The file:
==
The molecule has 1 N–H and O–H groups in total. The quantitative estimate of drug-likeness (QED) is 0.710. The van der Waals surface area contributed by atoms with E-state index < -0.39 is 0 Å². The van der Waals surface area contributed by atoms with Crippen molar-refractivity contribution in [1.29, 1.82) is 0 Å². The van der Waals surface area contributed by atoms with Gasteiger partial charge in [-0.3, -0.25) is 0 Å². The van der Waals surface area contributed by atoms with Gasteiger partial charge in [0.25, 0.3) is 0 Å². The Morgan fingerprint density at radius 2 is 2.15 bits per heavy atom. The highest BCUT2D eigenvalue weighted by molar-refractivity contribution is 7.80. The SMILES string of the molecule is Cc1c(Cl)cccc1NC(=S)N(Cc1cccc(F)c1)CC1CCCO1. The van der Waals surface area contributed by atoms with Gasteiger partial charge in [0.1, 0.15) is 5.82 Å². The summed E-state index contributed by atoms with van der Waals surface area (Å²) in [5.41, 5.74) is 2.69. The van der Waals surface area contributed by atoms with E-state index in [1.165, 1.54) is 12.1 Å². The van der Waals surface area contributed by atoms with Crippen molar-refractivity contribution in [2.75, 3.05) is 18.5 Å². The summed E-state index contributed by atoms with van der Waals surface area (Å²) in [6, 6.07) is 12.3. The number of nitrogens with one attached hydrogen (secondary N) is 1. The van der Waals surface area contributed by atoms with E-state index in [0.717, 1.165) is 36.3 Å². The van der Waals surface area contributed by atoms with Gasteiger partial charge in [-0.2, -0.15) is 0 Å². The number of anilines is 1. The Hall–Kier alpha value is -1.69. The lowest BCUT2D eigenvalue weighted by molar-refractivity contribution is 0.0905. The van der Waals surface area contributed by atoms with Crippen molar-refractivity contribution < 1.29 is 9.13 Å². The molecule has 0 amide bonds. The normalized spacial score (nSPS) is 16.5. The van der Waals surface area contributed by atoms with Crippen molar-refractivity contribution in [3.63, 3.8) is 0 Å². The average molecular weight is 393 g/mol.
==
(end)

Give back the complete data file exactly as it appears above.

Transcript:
The molecule has 1 N–H and O–H groups in total. The quantitative estimate of drug-likeness (QED) is 0.710. The van der Waals surface area contributed by atoms with E-state index < -0.39 is 0 Å². The van der Waals surface area contributed by atoms with Crippen molar-refractivity contribution in [1.29, 1.82) is 0 Å². The van der Waals surface area contributed by atoms with Gasteiger partial charge in [-0.3, -0.25) is 0 Å². The van der Waals surface area contributed by atoms with Gasteiger partial charge in [0.25, 0.3) is 0 Å². The Morgan fingerprint density at radius 2 is 2.15 bits per heavy atom. The highest BCUT2D eigenvalue weighted by molar-refractivity contribution is 7.80. The SMILES string of the molecule is Cc1c(Cl)cccc1NC(=S)N(Cc1cccc(F)c1)CC1CCCO1. The van der Waals surface area contributed by atoms with Gasteiger partial charge in [0.1, 0.15) is 5.82 Å². The summed E-state index contributed by atoms with van der Waals surface area (Å²) in [5.41, 5.74) is 2.69. The van der Waals surface area contributed by atoms with E-state index in [1.165, 1.54) is 12.1 Å². The van der Waals surface area contributed by atoms with Crippen molar-refractivity contribution in [2.75, 3.05) is 18.5 Å². The summed E-state index contributed by atoms with van der Waals surface area (Å²) in [6, 6.07) is 12.3. The number of nitrogens with one attached hydrogen (secondary N) is 1. The van der Waals surface area contributed by atoms with E-state index in [0.717, 1.165) is 36.3 Å². The van der Waals surface area contributed by atoms with Gasteiger partial charge in [-0.2, -0.15) is 0 Å². The number of anilines is 1. The Hall–Kier alpha value is -1.69. The lowest BCUT2D eigenvalue weighted by molar-refractivity contribution is 0.0905. The van der Waals surface area contributed by atoms with Crippen molar-refractivity contribution < 1.29 is 9.13 Å². The molecule has 0 amide bonds. The normalized spacial score (nSPS) is 16.5. The van der Waals surface area contributed by atoms with Crippen molar-refractivity contribution in [3.63, 3.8) is 0 Å². The average molecular weight is 393 g/mol.